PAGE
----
Challenges faced when sharing early literacy tips during story time and the strategy you use to overcome that challenge:


    (paraphrased from you, our experts!)




    I have an audience that doesn’t speak English.

    I use simple literacy tips that I can mime. For instance, I point to and touch my body parts when I say the corresponding part name to stress the importance of increasing vocabulary and demonstrating new words.

    You can also use this resource from Reading Rockets that has literacy tips in different 10 different languages.


    I need to find and share new and diverse tips.

    I search online and compile the tips that I’ve used in the past.

    The adult(s) in storytime aren’t paying attention to me.

    I share my literacy tips at the beginning of storytime while I still have their attention.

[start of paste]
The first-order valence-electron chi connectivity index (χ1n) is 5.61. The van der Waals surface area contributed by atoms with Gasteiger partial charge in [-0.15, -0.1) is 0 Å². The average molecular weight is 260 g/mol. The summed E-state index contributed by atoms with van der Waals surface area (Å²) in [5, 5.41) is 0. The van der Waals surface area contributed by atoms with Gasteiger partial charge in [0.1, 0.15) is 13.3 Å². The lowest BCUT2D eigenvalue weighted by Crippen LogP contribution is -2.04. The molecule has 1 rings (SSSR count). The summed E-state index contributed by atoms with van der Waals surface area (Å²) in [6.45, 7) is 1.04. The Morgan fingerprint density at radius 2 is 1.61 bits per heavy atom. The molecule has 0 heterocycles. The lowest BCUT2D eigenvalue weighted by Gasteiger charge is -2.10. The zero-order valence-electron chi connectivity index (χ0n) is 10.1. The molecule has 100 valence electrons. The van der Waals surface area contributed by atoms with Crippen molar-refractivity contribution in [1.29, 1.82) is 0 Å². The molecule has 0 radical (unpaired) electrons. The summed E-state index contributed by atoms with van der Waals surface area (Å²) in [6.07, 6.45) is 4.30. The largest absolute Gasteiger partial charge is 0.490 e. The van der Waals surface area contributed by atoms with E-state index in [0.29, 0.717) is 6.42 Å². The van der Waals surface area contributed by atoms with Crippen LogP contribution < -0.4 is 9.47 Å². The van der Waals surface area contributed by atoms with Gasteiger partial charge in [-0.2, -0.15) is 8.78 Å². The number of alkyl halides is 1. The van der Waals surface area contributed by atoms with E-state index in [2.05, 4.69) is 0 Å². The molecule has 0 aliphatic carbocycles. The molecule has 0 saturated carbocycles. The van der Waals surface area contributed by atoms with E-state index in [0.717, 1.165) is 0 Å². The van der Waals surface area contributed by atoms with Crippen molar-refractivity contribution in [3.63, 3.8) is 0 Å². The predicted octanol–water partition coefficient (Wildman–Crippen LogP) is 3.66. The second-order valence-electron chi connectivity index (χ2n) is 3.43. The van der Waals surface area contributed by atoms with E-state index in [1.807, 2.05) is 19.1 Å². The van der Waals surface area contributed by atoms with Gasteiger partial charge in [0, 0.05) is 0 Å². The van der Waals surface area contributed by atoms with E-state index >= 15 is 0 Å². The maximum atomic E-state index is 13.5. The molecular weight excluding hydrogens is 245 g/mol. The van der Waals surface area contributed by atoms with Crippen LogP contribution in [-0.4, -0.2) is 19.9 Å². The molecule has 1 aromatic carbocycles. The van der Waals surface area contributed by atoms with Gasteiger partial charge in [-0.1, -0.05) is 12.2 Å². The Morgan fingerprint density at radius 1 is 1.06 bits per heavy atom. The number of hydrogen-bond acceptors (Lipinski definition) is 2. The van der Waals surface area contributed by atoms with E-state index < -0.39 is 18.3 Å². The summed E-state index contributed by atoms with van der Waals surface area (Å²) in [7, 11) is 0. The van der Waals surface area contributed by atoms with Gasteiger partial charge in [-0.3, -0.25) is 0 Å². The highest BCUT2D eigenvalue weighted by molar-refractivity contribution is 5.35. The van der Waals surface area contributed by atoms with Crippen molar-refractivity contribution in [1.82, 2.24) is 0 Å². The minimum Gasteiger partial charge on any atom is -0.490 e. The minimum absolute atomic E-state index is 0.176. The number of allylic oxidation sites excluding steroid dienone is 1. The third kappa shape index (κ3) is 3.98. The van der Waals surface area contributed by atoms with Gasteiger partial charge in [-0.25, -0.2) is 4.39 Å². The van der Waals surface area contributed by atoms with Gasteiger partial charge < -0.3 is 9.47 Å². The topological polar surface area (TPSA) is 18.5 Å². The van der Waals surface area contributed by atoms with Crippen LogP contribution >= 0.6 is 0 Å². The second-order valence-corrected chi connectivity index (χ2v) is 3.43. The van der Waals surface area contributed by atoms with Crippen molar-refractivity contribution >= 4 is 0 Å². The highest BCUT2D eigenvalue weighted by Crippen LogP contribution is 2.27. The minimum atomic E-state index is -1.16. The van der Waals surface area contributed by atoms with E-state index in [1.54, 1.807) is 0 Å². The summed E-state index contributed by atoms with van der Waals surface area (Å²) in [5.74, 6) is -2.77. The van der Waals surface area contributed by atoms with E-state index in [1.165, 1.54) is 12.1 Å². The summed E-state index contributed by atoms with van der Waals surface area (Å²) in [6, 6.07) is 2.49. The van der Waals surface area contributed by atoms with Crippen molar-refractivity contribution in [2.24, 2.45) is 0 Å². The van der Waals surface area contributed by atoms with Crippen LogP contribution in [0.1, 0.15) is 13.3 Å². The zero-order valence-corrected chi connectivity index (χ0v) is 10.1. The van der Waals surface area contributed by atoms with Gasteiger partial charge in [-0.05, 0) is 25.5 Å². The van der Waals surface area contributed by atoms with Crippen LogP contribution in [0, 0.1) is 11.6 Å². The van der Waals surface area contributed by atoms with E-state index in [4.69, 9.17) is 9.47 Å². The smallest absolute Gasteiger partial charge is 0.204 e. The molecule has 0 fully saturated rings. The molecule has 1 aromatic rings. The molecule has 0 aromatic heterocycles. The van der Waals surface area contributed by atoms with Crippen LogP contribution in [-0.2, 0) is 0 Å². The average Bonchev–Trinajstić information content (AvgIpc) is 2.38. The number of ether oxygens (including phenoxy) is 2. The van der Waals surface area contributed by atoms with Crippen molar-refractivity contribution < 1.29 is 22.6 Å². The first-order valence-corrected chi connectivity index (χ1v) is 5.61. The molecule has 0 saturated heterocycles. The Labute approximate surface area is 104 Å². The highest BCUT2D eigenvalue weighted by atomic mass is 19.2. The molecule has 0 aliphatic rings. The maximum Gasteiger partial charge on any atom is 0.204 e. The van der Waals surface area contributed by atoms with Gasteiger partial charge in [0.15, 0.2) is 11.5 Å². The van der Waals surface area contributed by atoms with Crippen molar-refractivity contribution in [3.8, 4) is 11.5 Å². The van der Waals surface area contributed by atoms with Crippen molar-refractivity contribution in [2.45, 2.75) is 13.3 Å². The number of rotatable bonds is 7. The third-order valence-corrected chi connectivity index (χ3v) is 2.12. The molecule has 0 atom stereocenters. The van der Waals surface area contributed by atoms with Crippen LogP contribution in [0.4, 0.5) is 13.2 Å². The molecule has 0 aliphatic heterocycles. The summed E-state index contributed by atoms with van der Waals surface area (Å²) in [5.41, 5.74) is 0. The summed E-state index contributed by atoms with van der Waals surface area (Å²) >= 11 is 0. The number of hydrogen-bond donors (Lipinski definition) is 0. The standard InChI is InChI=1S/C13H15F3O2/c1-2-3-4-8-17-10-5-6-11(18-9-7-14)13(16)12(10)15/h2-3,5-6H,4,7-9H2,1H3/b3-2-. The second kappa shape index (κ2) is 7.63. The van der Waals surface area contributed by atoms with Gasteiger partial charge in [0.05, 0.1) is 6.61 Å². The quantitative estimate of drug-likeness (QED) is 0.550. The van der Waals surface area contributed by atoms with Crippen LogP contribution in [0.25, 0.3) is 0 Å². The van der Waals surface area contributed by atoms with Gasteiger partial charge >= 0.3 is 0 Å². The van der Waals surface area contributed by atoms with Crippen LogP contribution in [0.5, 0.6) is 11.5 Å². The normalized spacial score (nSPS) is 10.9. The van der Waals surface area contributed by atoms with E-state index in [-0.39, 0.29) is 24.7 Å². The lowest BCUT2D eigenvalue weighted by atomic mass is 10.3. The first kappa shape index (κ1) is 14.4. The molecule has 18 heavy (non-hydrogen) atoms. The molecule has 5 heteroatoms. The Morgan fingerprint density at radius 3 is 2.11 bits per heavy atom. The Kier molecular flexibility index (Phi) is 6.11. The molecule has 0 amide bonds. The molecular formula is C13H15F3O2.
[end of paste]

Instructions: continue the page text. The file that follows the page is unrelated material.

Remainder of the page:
I want my tip to be welcomed and not to sound forced or stilted.

    I respond directly to what the parents are saying to me already. For example, if the child is distracted and the parent is worried about his/her behavior, I talk about how children are listening and learning even if it doesn’t seem that they’re paying attention. I make it conversational.

    My adult audience is very diverse--some are very knowledgeable about early literacy, and others know little about early literacy.

    I rely on professional resources and point adults to those resources.

    The kids are distracted and wiggly. I’m worried I’ll lose them if I share a literacy tip!